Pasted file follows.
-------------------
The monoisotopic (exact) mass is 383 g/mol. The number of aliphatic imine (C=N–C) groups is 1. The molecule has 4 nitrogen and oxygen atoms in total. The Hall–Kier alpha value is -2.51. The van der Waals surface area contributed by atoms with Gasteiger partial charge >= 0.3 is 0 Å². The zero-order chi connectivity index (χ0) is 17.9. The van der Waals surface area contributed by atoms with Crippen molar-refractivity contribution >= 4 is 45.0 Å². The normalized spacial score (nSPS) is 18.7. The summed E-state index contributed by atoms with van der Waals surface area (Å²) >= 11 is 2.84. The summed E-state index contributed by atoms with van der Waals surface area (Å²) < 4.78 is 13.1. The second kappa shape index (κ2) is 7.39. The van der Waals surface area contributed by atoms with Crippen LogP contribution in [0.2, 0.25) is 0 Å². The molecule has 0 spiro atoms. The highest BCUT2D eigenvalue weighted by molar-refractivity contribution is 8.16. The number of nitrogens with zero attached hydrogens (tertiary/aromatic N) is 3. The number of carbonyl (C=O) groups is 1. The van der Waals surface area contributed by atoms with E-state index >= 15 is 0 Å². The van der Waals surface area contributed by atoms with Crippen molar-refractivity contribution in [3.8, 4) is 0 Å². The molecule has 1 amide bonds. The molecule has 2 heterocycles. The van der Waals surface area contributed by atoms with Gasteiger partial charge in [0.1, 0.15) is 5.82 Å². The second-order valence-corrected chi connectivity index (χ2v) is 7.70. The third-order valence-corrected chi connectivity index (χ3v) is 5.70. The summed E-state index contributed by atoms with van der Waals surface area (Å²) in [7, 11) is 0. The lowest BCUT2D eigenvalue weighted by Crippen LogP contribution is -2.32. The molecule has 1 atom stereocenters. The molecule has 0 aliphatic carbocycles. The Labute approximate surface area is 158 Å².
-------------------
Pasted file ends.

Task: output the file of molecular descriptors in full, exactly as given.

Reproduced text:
The monoisotopic (exact) mass is 383 g/mol. The number of aliphatic imine (C=N–C) groups is 1. The molecule has 4 nitrogen and oxygen atoms in total. The Hall–Kier alpha value is -2.51. The van der Waals surface area contributed by atoms with Gasteiger partial charge >= 0.3 is 0 Å². The zero-order chi connectivity index (χ0) is 17.9. The van der Waals surface area contributed by atoms with Crippen molar-refractivity contribution >= 4 is 45.0 Å². The normalized spacial score (nSPS) is 18.7. The summed E-state index contributed by atoms with van der Waals surface area (Å²) >= 11 is 2.84. The summed E-state index contributed by atoms with van der Waals surface area (Å²) < 4.78 is 13.1. The second kappa shape index (κ2) is 7.39. The van der Waals surface area contributed by atoms with Crippen LogP contribution in [0.2, 0.25) is 0 Å². The molecule has 0 spiro atoms. The highest BCUT2D eigenvalue weighted by molar-refractivity contribution is 8.16. The number of nitrogens with zero attached hydrogens (tertiary/aromatic N) is 3. The number of carbonyl (C=O) groups is 1. The van der Waals surface area contributed by atoms with E-state index >= 15 is 0 Å². The van der Waals surface area contributed by atoms with Crippen molar-refractivity contribution in [3.8, 4) is 0 Å². The molecule has 1 amide bonds. The molecule has 2 heterocycles. The van der Waals surface area contributed by atoms with Gasteiger partial charge in [0.1, 0.15) is 5.82 Å². The second-order valence-corrected chi connectivity index (χ2v) is 7.70. The third-order valence-corrected chi connectivity index (χ3v) is 5.70. The summed E-state index contributed by atoms with van der Waals surface area (Å²) in [7, 11) is 0. The lowest BCUT2D eigenvalue weighted by Crippen LogP contribution is -2.32. The molecule has 1 atom stereocenters. The molecule has 0 aliphatic carbocycles. The Labute approximate surface area is 158 Å².